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FILE PHOTO: Turkey's President Tayyip Erdogan looks on ahead of a meeting at the EU Parliament in Brussels, Belgium October 5, 2015. REUTERS/Francois Lenoir/File Photo
Turkey’s President Tayyip Erdogan.
Thomson Reuters

The Turkish lira hit an all-time low against the dollar on Friday and there are growing concerns that the country’s economic troubles could spread to the eurozone.

The lira fell 7% against the dollar to $5.9655 on Friday morning after hitting an all-time low earlier in the session. The overall drop for the year to date is over 35%. The fall has come as Turkish President Recep Erdogan has moved to take greater control of monetary policy.

The recent plunge comes after the Turkish delegation in Washington failed to stop the US from imposing sanctions against two senior ministers. The lack of central bank action to support the currency is also spooking investors.

“[The lira] is falling so fast that a parachute is the first thing that comes to mind to prevent the lira smashing into the ground,” Bart Hordijk, a market analyst at Monex Europe, said in an email.

The dollar’s rally against the lira.
Markets Insider

Concerns are mounting that the decline will start to hit European banks. The Eurozone’s chief financial watchdog has become increasingly concerned about the exposure of some of Europe’s biggest lenders to the country. They include BBVA, UniCredit and BNP Paribas, and the exposure to those lenders is being closely watched, the Financial Times reported.

The risk of contagion saw the euro fall by 0.5% against the dollar to $1.1471 at 10.15 a.m. BST (5.15 a.m. ET) on Friday.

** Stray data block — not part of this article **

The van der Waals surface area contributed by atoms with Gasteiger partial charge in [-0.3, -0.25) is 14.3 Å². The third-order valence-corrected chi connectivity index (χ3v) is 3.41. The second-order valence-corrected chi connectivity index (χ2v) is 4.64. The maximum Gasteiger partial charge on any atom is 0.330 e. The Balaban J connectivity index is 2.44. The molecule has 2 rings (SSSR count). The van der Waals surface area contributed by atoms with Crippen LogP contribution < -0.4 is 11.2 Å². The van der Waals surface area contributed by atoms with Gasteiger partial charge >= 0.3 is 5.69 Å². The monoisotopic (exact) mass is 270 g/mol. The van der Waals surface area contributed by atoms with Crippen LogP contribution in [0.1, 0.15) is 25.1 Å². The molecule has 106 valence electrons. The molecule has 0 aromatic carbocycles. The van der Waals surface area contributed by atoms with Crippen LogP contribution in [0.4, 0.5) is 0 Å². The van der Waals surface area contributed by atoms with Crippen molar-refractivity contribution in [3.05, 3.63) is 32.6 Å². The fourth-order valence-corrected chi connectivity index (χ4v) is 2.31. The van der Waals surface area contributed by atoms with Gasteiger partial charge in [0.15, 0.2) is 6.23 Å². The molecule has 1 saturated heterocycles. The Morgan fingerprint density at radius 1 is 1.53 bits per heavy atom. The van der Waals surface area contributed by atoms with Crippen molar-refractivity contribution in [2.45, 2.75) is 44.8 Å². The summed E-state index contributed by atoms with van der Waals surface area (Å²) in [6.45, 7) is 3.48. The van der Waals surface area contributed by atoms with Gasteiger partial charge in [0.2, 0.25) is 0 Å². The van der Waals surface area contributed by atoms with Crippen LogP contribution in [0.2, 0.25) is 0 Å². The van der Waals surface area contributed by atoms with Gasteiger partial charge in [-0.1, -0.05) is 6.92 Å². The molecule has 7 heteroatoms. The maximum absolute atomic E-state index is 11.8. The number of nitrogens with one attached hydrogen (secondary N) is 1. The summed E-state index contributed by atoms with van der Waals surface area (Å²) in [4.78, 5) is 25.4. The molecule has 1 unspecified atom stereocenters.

Turkish President Recep Erdogan and his newly appointed finance minister Berat Albayrak are due to speak at 2 pm local time today. Erdogan has promised a new economic model driven by his son-in-law and new finance minister Albayrak.

Erdogan spoke briefly on Thursday night and alluded to problems with the currency, saying that “various campaigns” are underway, adding: “If they have dollars, we have our people, our righteousness and our God.”

Hordijk said in an email: “President Erdogan is the elephant in the room… It is time for Erdogan to face reality.”

A “gigantic rate hike” of at least 500 basis points to calm markets and a clear commitment from the Central Bank of Turkey to support the currency could help halt the decline, Hordijk said, adding: “Another bandage to stop the lira from bleeding to death would be capital controls, but Erdogan opposes these measures.

“A painful admittance that his powers are outmatched by the forces of markets and that he may have misjudged the economic situation may be a lot to ask of the autocratic leader Erdogan, but the alternative is that the lira will meet the ground at terminal velocity; an impact that will damage the Turkish economy for years to come,” he said.

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